The strongest voices in the Mekong region are local communities who face the problems directly. In Cambodia, more and more people and communities are facing the severe change on fish lost from the Mekong mainstream, Mekong tributaries and around the Great Lake. Studies that have come out since 2011 from the Mekong River Commission and the fish expert pointed out that “if, by 2030, eleven dams are built on the Lower Mekong Basin mainstream, forecasted total fish losses would amount to 550,000 to 880,000 tonnes compared to the baseline year 2000 (a 26-42 percent decrease). This is a loss of approximately 340,000 tonnes compared to a situation in 2030 without mainstream dams. Estimates of the cost of lost fish production range from US$200 million to US$476 million a year.” Not only the ‘nation of fish’, Cambodia, but also fishing communities in the region are increasingly experiencing a reality without fish, including many indigenous communities whose livelihood depends almost entirely on fishing.
Along with the fisheries lost, the conclusion that dams in the Mekong region have worsened the existing impacts of climate change, especially in Vietnam, has become one of the key reasons for more space to open up to local people in Vietnam to participate in the hydropower dams matters today. Lack of fresh water from the Mekong to come down to the delta, as well as the lack of good sediment for agriculture is affecting an area where 70 percent of agriculture products of Vietnam are grown. 78 percent of the land in the 40,000 square kilometers of the Mekong River Delta is used for rice production, and most of it lies barely more than two meters above sea level. That this land risks disappearing into the sea because of climate change, exacerbated by hydropower dams upstream, has obviously become a concern for a million people in the country. People are also concerned about water for everyday’s consumption.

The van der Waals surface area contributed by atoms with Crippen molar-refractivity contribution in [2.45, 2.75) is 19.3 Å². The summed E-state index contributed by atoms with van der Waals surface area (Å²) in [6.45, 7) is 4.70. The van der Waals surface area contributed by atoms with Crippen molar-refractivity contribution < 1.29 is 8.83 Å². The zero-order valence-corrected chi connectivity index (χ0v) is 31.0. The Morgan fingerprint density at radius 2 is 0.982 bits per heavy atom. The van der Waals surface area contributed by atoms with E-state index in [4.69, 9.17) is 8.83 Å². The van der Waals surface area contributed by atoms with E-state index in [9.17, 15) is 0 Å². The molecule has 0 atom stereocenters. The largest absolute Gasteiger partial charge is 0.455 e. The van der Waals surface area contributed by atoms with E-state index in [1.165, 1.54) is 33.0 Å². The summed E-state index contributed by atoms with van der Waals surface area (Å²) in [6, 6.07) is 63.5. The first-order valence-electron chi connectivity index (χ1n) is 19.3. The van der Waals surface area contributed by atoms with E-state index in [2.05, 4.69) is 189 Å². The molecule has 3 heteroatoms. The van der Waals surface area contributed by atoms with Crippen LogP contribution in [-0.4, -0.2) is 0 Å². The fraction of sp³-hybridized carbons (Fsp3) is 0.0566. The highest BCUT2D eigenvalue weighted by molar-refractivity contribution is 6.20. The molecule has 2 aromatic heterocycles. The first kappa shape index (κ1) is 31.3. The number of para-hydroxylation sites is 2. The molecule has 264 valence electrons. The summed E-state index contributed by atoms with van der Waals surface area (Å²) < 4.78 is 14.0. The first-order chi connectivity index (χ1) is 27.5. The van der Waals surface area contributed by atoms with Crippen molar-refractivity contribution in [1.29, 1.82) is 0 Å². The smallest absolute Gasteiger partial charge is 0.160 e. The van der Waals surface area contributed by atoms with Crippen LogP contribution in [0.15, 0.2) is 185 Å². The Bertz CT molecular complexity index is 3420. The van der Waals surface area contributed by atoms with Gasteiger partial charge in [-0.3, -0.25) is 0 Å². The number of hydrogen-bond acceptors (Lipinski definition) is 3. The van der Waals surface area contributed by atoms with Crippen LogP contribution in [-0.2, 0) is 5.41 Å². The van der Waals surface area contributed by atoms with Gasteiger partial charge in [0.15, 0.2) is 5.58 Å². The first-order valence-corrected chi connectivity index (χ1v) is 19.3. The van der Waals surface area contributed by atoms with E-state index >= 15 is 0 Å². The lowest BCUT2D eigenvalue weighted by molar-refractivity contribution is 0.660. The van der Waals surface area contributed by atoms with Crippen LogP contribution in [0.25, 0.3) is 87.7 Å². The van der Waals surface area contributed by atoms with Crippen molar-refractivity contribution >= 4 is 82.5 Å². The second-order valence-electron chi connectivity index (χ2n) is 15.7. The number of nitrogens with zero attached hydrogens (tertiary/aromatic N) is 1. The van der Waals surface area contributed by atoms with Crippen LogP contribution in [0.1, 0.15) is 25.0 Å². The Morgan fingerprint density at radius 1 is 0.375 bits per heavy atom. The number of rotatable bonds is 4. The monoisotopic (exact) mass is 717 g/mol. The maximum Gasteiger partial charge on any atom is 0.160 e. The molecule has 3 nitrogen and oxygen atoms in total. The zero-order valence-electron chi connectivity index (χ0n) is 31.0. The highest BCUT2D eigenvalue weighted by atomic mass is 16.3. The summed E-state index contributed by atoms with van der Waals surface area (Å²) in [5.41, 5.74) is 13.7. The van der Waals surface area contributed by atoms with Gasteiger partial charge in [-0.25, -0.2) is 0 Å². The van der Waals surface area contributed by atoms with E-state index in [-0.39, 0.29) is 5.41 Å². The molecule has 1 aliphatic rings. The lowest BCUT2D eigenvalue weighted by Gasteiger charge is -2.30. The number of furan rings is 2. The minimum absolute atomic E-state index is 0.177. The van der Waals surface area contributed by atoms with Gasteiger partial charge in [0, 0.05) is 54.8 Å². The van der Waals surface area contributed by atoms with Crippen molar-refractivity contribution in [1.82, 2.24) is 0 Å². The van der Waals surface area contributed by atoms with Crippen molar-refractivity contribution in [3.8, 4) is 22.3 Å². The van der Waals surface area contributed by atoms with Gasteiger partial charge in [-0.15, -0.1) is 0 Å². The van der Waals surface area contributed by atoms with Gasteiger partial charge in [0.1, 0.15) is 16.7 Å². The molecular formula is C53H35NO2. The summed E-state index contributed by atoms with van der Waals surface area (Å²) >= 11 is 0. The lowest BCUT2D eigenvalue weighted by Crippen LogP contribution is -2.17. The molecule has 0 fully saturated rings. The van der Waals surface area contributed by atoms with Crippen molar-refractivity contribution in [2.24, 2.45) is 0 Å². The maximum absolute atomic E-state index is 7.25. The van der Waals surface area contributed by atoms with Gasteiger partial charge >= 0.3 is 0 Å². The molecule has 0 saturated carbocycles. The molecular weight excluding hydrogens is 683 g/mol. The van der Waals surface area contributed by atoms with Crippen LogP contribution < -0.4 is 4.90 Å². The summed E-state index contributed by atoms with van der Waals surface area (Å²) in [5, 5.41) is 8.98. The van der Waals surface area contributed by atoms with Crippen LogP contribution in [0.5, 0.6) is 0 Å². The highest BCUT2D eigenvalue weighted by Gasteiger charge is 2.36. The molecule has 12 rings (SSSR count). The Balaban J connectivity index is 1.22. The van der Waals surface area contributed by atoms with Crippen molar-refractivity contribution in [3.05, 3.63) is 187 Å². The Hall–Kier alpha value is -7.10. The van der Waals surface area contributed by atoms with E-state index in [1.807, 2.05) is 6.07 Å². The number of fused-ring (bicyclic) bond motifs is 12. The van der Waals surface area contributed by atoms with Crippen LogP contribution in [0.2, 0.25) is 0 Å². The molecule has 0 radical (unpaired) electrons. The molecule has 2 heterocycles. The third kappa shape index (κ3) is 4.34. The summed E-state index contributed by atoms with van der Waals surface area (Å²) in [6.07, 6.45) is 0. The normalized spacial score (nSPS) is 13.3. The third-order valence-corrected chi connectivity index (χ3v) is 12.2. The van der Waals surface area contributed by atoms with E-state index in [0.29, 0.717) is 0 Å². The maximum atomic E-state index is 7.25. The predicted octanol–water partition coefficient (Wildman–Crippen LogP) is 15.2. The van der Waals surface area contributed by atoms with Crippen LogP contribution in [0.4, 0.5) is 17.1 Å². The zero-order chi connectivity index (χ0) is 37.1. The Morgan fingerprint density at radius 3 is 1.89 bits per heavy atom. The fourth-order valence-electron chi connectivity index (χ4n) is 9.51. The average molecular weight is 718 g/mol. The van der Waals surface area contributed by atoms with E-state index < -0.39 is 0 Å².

Beyond the limits of political space and propaganda on hydropower dams that the dam proponents keep presenting to the Mekong governments, are the actual impacts and real suffering of the Mekong people. The existing and foreseeable impacts of the large scale hydropower dams in the Mekong region have been very clear. It is therefore impossible to convince local people that large scale hydropower is a ‘clean’ source of energy. Along the same lines, the propaganda that presents large scale hydropower dams in the Mekong basin as ‘sustainable’ cannot be taken seriously by local people, when looking at the severe impacts of existing dams on their lives and economies at the local, national and regional scale. What is only worth looking forward and hoping for, is actually what local Mekong people state in their recent statement; “It is time for our governments to hear our voices and respect our rights to make a decision about the future of our rivers and our lives.”
Premrudee Daoroung, email@example.com
Project SEVANA South-East Asia